Craig Johnson loves small-town life. The creator of the Walt Longmire mystery series, Johnson is quick to talk up his home base: Ucross, Wyo., a tiny town with 25 residents and not much else. He likes the isolation, he says, and the connection to the land that living in the shadow of the Big Horn Mountains provides. Plus, it keeps him — and his characters — grounded.
Walt Longmire, the star of more than a dozen novels and a number of short stories, is the long-time sheriff of the fictional Absaroka County in Wyoming, the least-populated county in the least-populated state. But in the same way that Walt must often travel outside the county to crack a case, so too must Johnson hit the road to promote his books. And that’s how he began collecting ideas for “An Obvious Fact,” the latest Longmire novel.
Johnson has acquired a legion of devoted fans since “A Cold Dish,” the first Longmire mystery, was published in 2004. Even more fans jumped into Walt’s adventures in 2012, when “Longmire,” a TV series based on Johnson’s books, premiered on A&E.
While book tours brought Johnson to large cities, he says that fans in small communities throughout the West were asking him to make appearances. So, he embarked on what he calls his “outlaw” book tour, riding his motorcycle through the plains and winding mountain roads, stopping along the way at a string of independent book stores.
Those road trips brought Johnson together with bikers of all stripes, and it got Johnson thinking about what would happen if Walt had to deal with a town full of rowdy bikers — and, of course, a puzzling attempted murder. “An Obvious Fact” follows Walt and his friend Henry Standing Bear as they face off against rival biker gangs, federal agents, and an old flame from Henry’s past.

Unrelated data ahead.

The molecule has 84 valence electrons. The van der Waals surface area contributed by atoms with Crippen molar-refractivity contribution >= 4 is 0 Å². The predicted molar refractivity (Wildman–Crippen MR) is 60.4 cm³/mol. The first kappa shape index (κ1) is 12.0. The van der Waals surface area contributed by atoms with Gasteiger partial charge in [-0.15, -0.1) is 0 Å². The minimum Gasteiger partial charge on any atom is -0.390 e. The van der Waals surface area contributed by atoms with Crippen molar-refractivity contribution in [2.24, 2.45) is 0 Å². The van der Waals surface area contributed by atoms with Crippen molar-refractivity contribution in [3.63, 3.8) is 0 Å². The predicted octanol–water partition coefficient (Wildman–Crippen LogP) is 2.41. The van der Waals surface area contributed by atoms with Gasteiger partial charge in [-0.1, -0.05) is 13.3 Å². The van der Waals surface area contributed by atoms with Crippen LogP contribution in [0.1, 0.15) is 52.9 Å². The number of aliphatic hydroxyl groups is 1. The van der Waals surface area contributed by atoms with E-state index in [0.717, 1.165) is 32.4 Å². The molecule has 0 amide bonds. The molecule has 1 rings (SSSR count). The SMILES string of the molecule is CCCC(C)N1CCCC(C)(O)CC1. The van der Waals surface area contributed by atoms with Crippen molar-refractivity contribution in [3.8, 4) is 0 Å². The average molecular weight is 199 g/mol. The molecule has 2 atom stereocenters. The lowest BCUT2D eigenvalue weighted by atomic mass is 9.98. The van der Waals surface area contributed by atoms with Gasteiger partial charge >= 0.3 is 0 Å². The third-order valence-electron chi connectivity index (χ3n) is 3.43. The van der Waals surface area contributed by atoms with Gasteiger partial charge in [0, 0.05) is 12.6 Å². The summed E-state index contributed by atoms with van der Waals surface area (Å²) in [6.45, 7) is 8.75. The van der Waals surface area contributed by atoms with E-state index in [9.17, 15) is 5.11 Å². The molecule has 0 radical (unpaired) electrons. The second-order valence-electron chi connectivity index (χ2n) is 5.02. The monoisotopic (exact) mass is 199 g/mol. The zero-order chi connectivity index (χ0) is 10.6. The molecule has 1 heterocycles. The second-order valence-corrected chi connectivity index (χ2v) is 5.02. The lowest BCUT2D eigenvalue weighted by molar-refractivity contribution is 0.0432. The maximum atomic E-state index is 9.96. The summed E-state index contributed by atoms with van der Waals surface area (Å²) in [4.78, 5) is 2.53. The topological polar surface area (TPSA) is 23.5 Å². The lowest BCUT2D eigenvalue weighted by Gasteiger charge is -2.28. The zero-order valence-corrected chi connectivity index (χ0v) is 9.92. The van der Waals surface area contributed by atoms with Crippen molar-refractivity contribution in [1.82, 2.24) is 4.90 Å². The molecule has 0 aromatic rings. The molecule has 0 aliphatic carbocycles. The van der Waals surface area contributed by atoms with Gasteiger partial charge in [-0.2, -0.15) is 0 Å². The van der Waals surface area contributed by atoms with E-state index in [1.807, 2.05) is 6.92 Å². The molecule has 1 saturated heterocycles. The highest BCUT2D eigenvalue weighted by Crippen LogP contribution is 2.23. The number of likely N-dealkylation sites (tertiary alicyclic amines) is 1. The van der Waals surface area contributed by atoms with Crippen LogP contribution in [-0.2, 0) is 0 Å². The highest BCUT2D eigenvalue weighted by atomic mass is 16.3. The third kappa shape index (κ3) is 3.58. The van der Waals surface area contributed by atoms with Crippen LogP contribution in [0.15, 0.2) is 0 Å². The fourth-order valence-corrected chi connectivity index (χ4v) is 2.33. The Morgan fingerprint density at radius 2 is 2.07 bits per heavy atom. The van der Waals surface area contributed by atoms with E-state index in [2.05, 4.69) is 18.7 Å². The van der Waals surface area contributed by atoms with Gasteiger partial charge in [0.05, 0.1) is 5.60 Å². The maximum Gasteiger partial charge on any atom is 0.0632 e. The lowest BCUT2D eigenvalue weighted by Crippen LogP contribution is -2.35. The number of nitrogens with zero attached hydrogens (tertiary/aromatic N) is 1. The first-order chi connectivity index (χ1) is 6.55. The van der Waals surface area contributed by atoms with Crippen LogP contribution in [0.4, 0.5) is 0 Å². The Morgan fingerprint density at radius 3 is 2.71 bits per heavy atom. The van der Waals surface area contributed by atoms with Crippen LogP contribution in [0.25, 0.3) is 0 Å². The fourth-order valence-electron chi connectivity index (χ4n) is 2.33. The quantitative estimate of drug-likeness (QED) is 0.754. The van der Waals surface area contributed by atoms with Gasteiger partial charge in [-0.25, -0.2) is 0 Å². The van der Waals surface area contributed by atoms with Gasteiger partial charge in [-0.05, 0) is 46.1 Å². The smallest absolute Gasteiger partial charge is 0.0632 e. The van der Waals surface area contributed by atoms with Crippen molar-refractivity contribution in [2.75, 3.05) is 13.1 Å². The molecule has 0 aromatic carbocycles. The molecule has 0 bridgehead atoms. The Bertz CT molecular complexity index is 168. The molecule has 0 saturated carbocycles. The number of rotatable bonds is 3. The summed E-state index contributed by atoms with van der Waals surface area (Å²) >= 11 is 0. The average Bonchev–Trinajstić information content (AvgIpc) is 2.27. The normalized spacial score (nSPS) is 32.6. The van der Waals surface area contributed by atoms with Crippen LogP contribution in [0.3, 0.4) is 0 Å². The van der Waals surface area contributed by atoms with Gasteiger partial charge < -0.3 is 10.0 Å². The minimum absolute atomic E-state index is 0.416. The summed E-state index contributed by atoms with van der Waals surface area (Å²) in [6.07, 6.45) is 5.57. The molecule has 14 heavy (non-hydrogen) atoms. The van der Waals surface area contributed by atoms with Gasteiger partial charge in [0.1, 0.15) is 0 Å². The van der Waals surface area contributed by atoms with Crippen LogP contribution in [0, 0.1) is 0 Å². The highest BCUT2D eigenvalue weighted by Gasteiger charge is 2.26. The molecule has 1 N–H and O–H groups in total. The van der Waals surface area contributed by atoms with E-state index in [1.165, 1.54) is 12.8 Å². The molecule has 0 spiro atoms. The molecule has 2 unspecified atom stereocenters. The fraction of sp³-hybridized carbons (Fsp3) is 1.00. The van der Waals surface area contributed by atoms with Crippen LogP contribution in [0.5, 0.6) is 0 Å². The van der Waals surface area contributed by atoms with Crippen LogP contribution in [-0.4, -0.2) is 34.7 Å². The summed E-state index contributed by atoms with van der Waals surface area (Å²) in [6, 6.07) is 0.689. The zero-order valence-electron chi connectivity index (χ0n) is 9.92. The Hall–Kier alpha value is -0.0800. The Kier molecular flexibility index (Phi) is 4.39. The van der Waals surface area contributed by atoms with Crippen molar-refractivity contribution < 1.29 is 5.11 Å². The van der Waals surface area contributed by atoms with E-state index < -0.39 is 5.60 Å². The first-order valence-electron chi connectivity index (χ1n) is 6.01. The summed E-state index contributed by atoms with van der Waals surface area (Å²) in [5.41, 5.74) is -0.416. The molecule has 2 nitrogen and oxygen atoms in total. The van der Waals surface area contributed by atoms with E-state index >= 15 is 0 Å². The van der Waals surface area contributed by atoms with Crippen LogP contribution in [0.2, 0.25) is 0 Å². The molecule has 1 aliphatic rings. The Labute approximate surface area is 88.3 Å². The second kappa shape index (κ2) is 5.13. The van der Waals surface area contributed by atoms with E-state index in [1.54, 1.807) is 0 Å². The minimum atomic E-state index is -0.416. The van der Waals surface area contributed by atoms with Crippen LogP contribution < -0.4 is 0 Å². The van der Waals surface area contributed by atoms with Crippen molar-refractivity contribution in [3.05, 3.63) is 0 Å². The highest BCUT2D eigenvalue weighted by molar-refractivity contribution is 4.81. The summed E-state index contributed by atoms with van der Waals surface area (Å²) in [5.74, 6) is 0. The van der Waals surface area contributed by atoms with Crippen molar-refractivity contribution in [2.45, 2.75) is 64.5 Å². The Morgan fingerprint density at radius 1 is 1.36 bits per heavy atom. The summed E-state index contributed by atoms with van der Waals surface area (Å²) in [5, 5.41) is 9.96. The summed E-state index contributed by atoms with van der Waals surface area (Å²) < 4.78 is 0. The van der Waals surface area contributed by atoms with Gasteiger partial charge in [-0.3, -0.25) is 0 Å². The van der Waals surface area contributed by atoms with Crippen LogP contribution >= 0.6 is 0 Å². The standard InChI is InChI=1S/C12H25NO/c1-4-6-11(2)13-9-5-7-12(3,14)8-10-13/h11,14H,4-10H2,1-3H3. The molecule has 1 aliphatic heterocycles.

The Sound caught up with Johnson by phone at his ranch in Ucross, where he was preparing for his latest book tour, which will bring him to The Music Hall Loft in Portsmouth next Wednesday, Sept. 14.
You’re a motorcycle enthusiast. Was it just a matter of time before Walt squared off with a biker gang or started riding a motorcycle?
Personal interest always is the last thing that predicates what my books will be about. But it was something I had been witness to — there’s this little town in the northeastern corner of Wyoming (Hulett) with a population of 390 people that I happened to stumble in on one Wednesday, the day they were having their Ham and Jam motorcycle rally. … They have a sister city in South Dakota, Sturgis, which has a big motorcycle rally, and a lot of bikers come to Sturgis and then want to go to Devil’s Tower, and that takes them through the little town of Hulett, which has a population of 390 people, one police officer, and then half a million bikers.
And Walt has a completely different attitude to motorcycles than I do. I grew up with motorcycles and have four sitting in my shop right now. He hates them — he refers to them as “donor cycles” and he’s seen too many people wrapped up in them and get hurt on them while in law enforcement. Henry, on the other hand, really likes them, so it balances things out.
Did any of your own motorcycling adventures help inspire the book?